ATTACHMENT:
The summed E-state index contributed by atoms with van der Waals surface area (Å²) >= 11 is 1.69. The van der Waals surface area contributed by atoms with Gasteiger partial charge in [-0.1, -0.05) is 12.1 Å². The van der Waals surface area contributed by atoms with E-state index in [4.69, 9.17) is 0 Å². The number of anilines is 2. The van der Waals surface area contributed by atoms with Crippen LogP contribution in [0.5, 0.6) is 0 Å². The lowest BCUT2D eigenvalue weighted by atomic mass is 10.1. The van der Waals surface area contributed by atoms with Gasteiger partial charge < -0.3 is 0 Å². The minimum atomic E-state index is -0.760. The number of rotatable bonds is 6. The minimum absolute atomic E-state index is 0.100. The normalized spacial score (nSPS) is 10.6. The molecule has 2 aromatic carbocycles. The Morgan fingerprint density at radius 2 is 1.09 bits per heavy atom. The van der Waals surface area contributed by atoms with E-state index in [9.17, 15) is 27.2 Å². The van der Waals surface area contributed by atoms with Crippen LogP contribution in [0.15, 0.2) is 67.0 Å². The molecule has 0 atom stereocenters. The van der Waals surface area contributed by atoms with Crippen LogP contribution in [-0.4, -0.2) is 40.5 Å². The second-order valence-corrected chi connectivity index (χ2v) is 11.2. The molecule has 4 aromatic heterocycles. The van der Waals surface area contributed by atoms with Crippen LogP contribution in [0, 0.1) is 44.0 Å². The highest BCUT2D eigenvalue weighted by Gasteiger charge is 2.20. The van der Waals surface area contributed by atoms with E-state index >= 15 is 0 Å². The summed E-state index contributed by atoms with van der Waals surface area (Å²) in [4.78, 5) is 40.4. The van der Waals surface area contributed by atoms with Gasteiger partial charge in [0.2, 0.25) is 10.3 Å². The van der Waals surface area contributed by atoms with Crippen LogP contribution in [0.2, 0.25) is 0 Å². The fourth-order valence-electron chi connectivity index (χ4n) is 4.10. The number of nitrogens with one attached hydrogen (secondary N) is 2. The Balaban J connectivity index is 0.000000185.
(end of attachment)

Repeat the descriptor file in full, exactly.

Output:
The summed E-state index contributed by atoms with van der Waals surface area (Å²) >= 11 is 1.69. The van der Waals surface area contributed by atoms with Gasteiger partial charge in [-0.1, -0.05) is 12.1 Å². The van der Waals surface area contributed by atoms with E-state index in [4.69, 9.17) is 0 Å². The number of anilines is 2. The van der Waals surface area contributed by atoms with Crippen LogP contribution in [0.5, 0.6) is 0 Å². The lowest BCUT2D eigenvalue weighted by atomic mass is 10.1. The van der Waals surface area contributed by atoms with Gasteiger partial charge < -0.3 is 0 Å². The minimum atomic E-state index is -0.760. The number of rotatable bonds is 6. The minimum absolute atomic E-state index is 0.100. The normalized spacial score (nSPS) is 10.6. The molecule has 2 aromatic carbocycles. The Morgan fingerprint density at radius 2 is 1.09 bits per heavy atom. The van der Waals surface area contributed by atoms with E-state index in [9.17, 15) is 27.2 Å². The van der Waals surface area contributed by atoms with Crippen LogP contribution in [0.15, 0.2) is 67.0 Å². The molecule has 0 atom stereocenters. The van der Waals surface area contributed by atoms with Crippen LogP contribution in [-0.4, -0.2) is 40.5 Å². The second-order valence-corrected chi connectivity index (χ2v) is 11.2. The molecule has 4 aromatic heterocycles. The van der Waals surface area contributed by atoms with Crippen LogP contribution in [0, 0.1) is 44.0 Å². The highest BCUT2D eigenvalue weighted by Gasteiger charge is 2.20. The van der Waals surface area contributed by atoms with E-state index >= 15 is 0 Å². The summed E-state index contributed by atoms with van der Waals surface area (Å²) in [4.78, 5) is 40.4. The van der Waals surface area contributed by atoms with Gasteiger partial charge in [0.2, 0.25) is 10.3 Å². The van der Waals surface area contributed by atoms with Crippen LogP contribution in [0.2, 0.25) is 0 Å². The fourth-order valence-electron chi connectivity index (χ4n) is 4.10. The number of nitrogens with one attached hydrogen (secondary N) is 2. The Balaban J connectivity index is 0.000000185.